Bob Feerick

Born: January 2, 1920
Died: June 8, 1976
Position: Forward
Professional Career:
Oshkosh All-Stars (NBL): 1945-1946
Washington Capitols (BAA): 1946-1949
Washington Capitols (NBA): 1949-50

Bob Feerick didn’t enjoy a lengthy pro career, but – as with so many things of the mid-20th century – you can blame that on World War II. Like so many men of military age, Feerick was in the armed forces. Luckily for Feerick, he wasn’t sent to fight, and possibly die, on the beaches of Normandy or the sands of Saipan.

Instead he was sent to the domestic naval station at Norfolk where he encountered the fiery oddball, Red Auerbach. Feerick, who’d been a standout college player at Santa Clara, was an ace of the so-called Norfolk Naval Training Station Quintet. The team barnstormed on the weekends to make some extra cash, but the relationship formed between assistant coach Auerbach and Feerick would pay dividends in the coming years.

After leaving the service, Bob Feerick found himself in little Oshkosh, Wisconsin, as a member of their NBL squad, the All-Stars. During his one season (1945-46) with the team, Feerick averaged 9.5 points and 82% free-throw shooting. Oshkosh would lose in a hard-fought five-game series against their bitter rivals, the Sheboygan Redskins, in the playoffs. The NBL title was absolutely legit, but back in the 1940s, the World Professional Basketball Tournament held in Chicago was the most prestigious title to win.

The All-Stars made that tournament and Feerick turned up his play. In the semi-final against the Chicago Gears (and their rookie center George Mikan), Feerick lodged 22 points in a 72-66 victory to put them in the Finals. The venerable Leroy Edwards, a mainstay of the All-Stars, made a valiant effort with 24 points and Feerick chipped in 19, but the All-Stars were defeated by the Fort Wayne Pistons in the third and deciding game of that Finals series. For Feerick, this brief stay in the NBL proved he was indeed one of pro ball’s best players.

A new pro league and an old acquaintance soon came calling for his help.

Red Auerbach, stuck coaching high school ball in DC, persuaded the owner of the Washington Capitols to make him the new coach of this new franchise in the brand new Basketball Association of America. Red immediately got together some of his old Norfolk buddies, Feerick and Fred Scolari, and a basketball powerhouse was born.

Feerick, aged 25 and at the peak of his game, was widely regarded as the BAA’s best all-around player that season and the next. He was good on the boards, good at passing, and could rifle in a set-shot with no problem. And despite Auerbach being the official coach, Feerick was a brilliant basketball mind and was the de facto coach on the floor. He often called timeouts to stem opponents’ runs and walked to the bench mumbling under his breath at how incompetent the 29-year old Auerbach was at times.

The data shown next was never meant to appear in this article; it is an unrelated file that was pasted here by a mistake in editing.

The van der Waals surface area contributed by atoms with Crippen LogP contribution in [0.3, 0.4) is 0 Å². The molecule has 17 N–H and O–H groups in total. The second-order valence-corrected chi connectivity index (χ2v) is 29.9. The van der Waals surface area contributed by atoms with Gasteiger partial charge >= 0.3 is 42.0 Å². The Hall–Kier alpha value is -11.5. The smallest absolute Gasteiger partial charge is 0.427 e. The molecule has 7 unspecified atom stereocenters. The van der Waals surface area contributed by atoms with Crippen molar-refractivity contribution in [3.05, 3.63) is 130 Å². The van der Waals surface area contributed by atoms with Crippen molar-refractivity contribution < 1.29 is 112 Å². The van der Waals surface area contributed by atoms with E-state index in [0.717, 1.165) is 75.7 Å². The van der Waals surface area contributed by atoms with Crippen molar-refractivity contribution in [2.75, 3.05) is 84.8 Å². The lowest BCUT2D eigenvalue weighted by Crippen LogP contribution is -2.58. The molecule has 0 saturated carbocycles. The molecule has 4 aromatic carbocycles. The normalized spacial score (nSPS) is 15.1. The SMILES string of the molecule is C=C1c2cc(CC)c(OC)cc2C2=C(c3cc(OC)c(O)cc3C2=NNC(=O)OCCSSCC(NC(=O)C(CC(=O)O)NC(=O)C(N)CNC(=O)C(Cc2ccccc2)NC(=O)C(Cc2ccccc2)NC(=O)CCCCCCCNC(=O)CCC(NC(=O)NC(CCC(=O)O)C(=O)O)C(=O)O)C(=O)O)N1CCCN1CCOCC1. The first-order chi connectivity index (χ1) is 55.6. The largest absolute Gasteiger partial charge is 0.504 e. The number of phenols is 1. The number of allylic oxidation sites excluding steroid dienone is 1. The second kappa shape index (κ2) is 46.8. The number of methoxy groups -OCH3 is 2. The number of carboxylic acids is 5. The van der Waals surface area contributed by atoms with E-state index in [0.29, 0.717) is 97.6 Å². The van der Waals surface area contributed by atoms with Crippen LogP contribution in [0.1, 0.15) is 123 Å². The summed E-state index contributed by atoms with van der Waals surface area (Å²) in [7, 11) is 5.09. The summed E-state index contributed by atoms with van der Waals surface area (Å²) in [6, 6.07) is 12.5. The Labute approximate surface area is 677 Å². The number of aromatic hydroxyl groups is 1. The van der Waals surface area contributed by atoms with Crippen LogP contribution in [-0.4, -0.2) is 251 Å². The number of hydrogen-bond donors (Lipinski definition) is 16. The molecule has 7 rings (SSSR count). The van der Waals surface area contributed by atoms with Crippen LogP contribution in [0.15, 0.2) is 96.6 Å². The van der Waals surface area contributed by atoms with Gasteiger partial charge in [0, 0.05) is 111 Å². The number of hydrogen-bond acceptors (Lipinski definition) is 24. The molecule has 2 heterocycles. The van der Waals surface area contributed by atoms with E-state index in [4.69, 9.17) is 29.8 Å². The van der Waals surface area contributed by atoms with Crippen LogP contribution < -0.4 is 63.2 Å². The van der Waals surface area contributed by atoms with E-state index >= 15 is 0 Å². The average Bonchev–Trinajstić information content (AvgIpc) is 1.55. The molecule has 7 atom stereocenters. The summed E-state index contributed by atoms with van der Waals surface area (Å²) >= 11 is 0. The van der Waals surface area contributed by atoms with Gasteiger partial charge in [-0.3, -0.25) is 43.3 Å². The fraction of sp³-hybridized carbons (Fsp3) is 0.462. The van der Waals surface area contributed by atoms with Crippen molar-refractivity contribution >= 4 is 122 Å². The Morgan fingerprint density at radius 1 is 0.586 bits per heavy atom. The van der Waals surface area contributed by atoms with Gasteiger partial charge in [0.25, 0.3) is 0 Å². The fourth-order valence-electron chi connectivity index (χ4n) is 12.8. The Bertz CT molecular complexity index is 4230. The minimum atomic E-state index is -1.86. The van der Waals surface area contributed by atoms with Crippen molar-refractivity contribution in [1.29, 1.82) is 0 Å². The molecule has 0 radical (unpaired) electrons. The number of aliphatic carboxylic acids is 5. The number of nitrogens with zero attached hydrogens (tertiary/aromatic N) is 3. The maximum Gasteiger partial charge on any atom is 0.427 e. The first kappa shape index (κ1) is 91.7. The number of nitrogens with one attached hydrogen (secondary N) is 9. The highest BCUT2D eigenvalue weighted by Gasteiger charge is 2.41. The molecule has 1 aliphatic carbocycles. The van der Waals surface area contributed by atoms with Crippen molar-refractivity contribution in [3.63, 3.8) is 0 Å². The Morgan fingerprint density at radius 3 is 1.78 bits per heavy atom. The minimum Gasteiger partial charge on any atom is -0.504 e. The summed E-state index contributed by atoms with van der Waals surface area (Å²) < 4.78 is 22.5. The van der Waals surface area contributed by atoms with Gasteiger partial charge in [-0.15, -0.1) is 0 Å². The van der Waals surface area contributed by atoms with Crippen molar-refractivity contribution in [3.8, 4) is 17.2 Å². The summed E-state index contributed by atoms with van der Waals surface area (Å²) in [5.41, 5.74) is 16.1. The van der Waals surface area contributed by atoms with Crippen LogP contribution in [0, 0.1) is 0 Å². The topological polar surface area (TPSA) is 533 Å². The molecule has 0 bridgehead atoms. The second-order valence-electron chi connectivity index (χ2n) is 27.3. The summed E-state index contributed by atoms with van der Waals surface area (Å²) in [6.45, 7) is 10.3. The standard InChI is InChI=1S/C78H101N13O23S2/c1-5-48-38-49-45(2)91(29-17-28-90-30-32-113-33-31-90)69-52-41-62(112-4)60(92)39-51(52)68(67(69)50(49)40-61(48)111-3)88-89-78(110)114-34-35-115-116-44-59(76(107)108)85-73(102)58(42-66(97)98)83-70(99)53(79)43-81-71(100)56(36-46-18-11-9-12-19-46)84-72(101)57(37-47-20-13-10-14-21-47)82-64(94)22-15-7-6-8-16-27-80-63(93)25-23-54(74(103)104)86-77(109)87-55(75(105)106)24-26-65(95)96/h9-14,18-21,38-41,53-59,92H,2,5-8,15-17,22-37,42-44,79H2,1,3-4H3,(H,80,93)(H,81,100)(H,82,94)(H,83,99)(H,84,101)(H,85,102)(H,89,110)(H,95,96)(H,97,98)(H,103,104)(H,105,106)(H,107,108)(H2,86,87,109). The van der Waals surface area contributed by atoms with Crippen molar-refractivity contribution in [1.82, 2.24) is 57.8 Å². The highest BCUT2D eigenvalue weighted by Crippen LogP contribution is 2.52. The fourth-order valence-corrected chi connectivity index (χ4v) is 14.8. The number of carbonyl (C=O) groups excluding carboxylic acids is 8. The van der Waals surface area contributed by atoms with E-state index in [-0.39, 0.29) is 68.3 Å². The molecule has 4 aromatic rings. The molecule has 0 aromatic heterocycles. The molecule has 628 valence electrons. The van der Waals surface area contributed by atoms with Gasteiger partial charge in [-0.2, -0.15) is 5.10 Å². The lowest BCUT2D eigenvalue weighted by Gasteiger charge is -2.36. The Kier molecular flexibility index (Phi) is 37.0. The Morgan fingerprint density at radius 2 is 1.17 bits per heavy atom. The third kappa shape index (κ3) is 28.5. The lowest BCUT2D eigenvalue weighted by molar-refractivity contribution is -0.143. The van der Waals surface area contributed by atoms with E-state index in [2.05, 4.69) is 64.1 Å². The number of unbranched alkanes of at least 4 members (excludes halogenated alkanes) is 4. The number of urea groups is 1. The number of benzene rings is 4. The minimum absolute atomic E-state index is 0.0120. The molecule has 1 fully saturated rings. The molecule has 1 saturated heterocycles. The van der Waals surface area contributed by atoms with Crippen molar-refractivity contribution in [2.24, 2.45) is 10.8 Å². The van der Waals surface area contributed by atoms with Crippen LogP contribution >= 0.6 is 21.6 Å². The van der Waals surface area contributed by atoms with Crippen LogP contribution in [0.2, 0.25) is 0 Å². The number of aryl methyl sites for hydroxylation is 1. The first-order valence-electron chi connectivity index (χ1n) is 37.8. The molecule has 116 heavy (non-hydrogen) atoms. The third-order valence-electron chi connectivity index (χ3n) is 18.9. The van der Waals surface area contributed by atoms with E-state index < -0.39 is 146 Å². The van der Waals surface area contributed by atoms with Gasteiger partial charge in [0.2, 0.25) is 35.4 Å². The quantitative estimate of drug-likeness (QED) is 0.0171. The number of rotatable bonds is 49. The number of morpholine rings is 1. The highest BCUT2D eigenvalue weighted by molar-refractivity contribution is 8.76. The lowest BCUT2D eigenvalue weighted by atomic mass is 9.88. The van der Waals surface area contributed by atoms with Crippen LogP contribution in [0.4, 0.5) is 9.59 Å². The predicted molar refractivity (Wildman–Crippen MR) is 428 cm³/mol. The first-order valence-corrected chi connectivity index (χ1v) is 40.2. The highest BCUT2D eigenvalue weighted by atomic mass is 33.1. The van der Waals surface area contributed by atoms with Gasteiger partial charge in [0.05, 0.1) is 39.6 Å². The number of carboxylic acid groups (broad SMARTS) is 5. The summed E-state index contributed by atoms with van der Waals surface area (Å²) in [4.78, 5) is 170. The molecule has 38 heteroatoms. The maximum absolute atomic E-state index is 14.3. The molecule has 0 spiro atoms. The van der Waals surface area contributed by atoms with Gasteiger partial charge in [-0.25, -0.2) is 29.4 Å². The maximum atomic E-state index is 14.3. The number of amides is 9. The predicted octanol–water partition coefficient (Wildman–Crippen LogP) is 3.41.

With Feerick leading the BAA in FG% and finishing 2nd in PPG, the Caps set a blistering pace that year with a 49-11 record, which included just one home loss.

The torrid regular season pace came back to haunt the Caps in the playoffs. Their fastbreaking style and Auerbach’s insistent use of just seven players left them worn out. It also didn’t help the BAA inexplicably pitted its two best teams in an opening round playoff series. The second seed Chicago Stags upset top-seed Washington 4-games-to-2.

Over the next two seasons, the Caps continued to be regular season powerhouses. They placed first in their division 1949 season and finally reached the BAA Finals where they tangled with the Minneapolis Lakers losing in six games. Feerick, however, wasn’t around. He was out with injury for all but two of the games that postseason.

After a brief stint in 1949-50 as the Caps’ player-coach in the newly-formed NBA, Feerick retired from professional basketball to coach his alma mater, Santa Clara.

Feerick’s starring role on one of pro basketball’s best teams of the 1940s is his crowning achievement. The 1947 Caps’ win percentage of .817 was never bettered by a BAA team, and no NBA team did so until the 1966-67 Sixers won 68 games, a percentage of .840.

That success came as a result of Feerick’s all-around play at forward. His career is also as a reminder of an awkward time in pro basketball’s history. A grand basketball career of possibly 12 years gets cut to a career of just five years thanks to war, drafts, and jobs that paid better with half the hassle. Despite that reduction in career length, Feerick obviously made the most of it in his short time as a pro ball player.


2x All-BAA 1st Team (1947-’48)
All-BAA 2nd Team (1949)


Regular Season Career Averages (242 games):

Career Average 13.0 2.0 0.362 0.805
Career High 16.8 3.2 0.401 0.859

Playoff Career Averages (14 games):

Career Average 10.2 1.4 0.311 0.795
Career High 15.0 3.0 0.318 1.000
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